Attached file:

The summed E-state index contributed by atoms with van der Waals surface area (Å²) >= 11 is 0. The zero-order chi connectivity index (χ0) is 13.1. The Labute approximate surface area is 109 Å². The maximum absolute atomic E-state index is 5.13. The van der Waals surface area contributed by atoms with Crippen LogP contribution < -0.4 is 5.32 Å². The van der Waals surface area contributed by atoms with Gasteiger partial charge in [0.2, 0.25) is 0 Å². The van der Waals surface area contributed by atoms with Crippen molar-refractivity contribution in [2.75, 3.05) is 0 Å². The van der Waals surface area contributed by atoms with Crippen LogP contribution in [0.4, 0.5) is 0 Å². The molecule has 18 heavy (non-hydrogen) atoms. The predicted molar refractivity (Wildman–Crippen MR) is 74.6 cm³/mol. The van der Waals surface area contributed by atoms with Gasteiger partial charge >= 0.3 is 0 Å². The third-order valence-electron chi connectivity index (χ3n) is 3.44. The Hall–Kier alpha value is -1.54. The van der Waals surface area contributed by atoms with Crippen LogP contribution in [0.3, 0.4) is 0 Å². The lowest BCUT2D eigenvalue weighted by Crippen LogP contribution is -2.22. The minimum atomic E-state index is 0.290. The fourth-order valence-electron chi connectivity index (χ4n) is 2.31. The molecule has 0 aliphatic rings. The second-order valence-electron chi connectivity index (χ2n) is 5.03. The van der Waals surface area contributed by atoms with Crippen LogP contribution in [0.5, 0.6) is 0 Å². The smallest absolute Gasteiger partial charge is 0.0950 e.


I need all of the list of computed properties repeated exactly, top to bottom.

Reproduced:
The summed E-state index contributed by atoms with van der Waals surface area (Å²) >= 11 is 0. The zero-order chi connectivity index (χ0) is 13.1. The Labute approximate surface area is 109 Å². The maximum absolute atomic E-state index is 5.13. The van der Waals surface area contributed by atoms with Crippen LogP contribution < -0.4 is 5.32 Å². The van der Waals surface area contributed by atoms with Gasteiger partial charge in [0.2, 0.25) is 0 Å². The van der Waals surface area contributed by atoms with Crippen molar-refractivity contribution in [2.75, 3.05) is 0 Å². The van der Waals surface area contributed by atoms with Crippen LogP contribution in [0.4, 0.5) is 0 Å². The molecule has 18 heavy (non-hydrogen) atoms. The predicted molar refractivity (Wildman–Crippen MR) is 74.6 cm³/mol. The van der Waals surface area contributed by atoms with Gasteiger partial charge >= 0.3 is 0 Å². The third-order valence-electron chi connectivity index (χ3n) is 3.44. The Hall–Kier alpha value is -1.54. The van der Waals surface area contributed by atoms with Crippen LogP contribution in [0.3, 0.4) is 0 Å². The lowest BCUT2D eigenvalue weighted by Crippen LogP contribution is -2.22. The minimum atomic E-state index is 0.290. The fourth-order valence-electron chi connectivity index (χ4n) is 2.31. The molecule has 0 aliphatic rings. The second-order valence-electron chi connectivity index (χ2n) is 5.03. The van der Waals surface area contributed by atoms with Crippen LogP contribution in [0.5, 0.6) is 0 Å². The smallest absolute Gasteiger partial charge is 0.0950 e.